A Digest of debkafile Round-the-Clock Exclusives in Week Ending March 9, 2006

Fatah-al Aqsa Brigades gang plotted mortar blitz of southern Jerusalem


7 March: The Fatah gang was 12 strong; it had deployed in Bethlehem 8 mortars, 0.3 mm machine guns and a stock of shells and ammo. debkafile‘s counter-terror sources report that Israeli security forces stepped in to foil the attack in the nick of time; the hardware was already in position for a coordinated shelling and shooting bombardments of the Gilo and Har Homa districts of the capital which abut on Bethlehem.

Eight of the mortars were home-made improvisations. The discovery that Fatah was manufacturing mortar-type weapons on the West Bank was alarming.


Radical Hamas-Damascus gains control of Jordan’s Muslim Brotherhood


7 March: Fresh from their triumphal visit to Moscow, Damascus-based leaders of Hamas, Khaled Meshaal and Musa Abu Marzuk have recorded another success. Their proteges, Salem Felaikhat and Jamil Abu Bakr, were elected in secret ballots chief and deputy leader, respectively, of Jordan’s Muslim Brotherhood. They displaced the General Guide of the movement’s Shura Council, Abdel Majid Zenaibet.

This development places the Muslim Brotherhood’s Palestinian branch, namely Hamas, in control of the Jordanian group. In particular, the hardline Meshaal will be in a position to run both MB-Jordan and Hamas-Gaza from his Damascus politburo office.

While the MB’s new Jordanian leaders are seen as pragmatic moderates in some respects, they are staunchly hostile to Israel and any peace moves, and will take their lead on Palestine from their Damascus masters.


Hamas curtails Abu Mazen’s powers by parliamentary putsch


6 March: In three stormy hours, the Islamic terror group Monday, March 6, revoked the power-enhancing laws Palestinian Authority chairman Mahmoud Abbas carried through on Feb. 13, when his Fatah still held a majority in the legislature.

Before the January election, Abu Mazen carried through parliament a law creating a new constitutional court, whose handpicked judges were empowered to dissolve the legislature and reverse laws.

Hamas did away with these laws at the new parliament’s first sitting in Ramallah and Gaza City.

Fatah deputies, refusing to resign themselves to being pushed out of government by the Palestinian electorate, made the mistake of marching out of the assembly chamber before the vote. debkafile adds: Both Washington and Jerusalem expected the Palestinian parliament to devote its first sitting to procedural matters. Their intelligence eyes and ears failed to prepare them for the rapid-fire Hamas stroke to cut Abu Mazen down. Now, it is too late to turn the clock back. Abbas, instead of filling the role of counterweight to Hamas and a force for peacemaking, was defeated hands down in his first encounter with Hamas.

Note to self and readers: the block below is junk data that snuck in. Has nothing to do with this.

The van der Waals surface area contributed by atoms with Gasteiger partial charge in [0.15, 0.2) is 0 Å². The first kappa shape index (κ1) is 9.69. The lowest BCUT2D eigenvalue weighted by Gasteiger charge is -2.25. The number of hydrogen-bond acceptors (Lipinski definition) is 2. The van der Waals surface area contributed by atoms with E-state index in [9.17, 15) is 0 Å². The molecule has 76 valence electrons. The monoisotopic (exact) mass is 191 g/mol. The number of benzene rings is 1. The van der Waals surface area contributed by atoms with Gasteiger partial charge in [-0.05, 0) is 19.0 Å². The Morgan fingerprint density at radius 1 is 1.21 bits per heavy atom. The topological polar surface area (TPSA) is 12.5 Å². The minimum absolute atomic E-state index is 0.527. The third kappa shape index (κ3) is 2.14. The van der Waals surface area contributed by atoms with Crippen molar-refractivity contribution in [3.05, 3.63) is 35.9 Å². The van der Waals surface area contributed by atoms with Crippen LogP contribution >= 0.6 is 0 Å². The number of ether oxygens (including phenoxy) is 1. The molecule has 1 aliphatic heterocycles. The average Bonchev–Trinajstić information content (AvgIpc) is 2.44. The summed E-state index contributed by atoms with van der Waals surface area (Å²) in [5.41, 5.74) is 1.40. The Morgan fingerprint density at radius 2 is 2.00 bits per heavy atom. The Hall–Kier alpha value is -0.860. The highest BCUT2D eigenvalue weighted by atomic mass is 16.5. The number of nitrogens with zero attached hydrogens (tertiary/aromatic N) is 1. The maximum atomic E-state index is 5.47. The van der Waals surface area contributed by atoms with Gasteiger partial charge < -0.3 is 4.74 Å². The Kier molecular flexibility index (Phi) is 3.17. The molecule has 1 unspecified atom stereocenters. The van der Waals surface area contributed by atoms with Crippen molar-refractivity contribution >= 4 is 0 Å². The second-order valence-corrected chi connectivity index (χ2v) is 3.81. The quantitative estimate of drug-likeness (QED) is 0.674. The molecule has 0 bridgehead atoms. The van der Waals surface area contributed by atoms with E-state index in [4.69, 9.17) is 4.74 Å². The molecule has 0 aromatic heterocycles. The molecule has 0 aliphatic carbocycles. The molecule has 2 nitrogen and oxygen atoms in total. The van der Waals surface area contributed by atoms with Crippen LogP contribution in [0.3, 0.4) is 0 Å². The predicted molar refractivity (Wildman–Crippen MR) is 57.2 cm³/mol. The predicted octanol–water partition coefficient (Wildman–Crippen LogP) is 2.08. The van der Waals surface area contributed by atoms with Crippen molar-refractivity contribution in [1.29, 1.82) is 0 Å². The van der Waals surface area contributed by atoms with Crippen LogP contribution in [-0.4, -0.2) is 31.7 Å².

Al Qaeda Leader Catches Jerusalem, Hamas and Fatah – All at Crossroads


5 March: Former Shin Beit director Avi Dichter rattled the party’s dovecote when he stated Sunday, March 5, that the Middle East road map is dead for lack of a Palestinian negotiating partner, since Hamas was elected.

He also injected some badly needed security steel into Kadima’s sagging campaign for the March 28 general election with a warning to Hamas’ designated Palestinian prime minister Ismail Haniya: “Lead the government onto the road of murder and terror, and you will find yourself again behind bars or even in your old job as the late Sheikh Yasin’s chef to bureau.

Dichter was the first authoritative party spokesman to issue an unambiguous statement on Hamas’ rise to power. He instantly touched off controversy, thereby exposing the inability of Israel’s national leaders to chart a clear policy on this vital issue.

The Palestinian side is also pretty much at sea.

debkafile‘s exclusive sources report a secret rendezvous Haniya held that Saturday, March 4, with a group of members of the Fatah Revolutionary Council led by Abdullah Horani. They met at the Grand Beach Hotel in Gaza.

Since losing the January election, Fatah and its leader Mahmoud Abbas have been unable to decide whether to accept Hamas’s invitation to join a coalition government. The Horani faction promised Saturday to defy a negative Fatah decision and cross the floor to Hamas, because its members disapprove of Abbas’s goal of sitting down with the Israelis to negotiate a final-status peace accord. Like Hamas, this Fatah group maintains the inalienable right of all 1948 refugees to return to their former homes in pre-state Israel.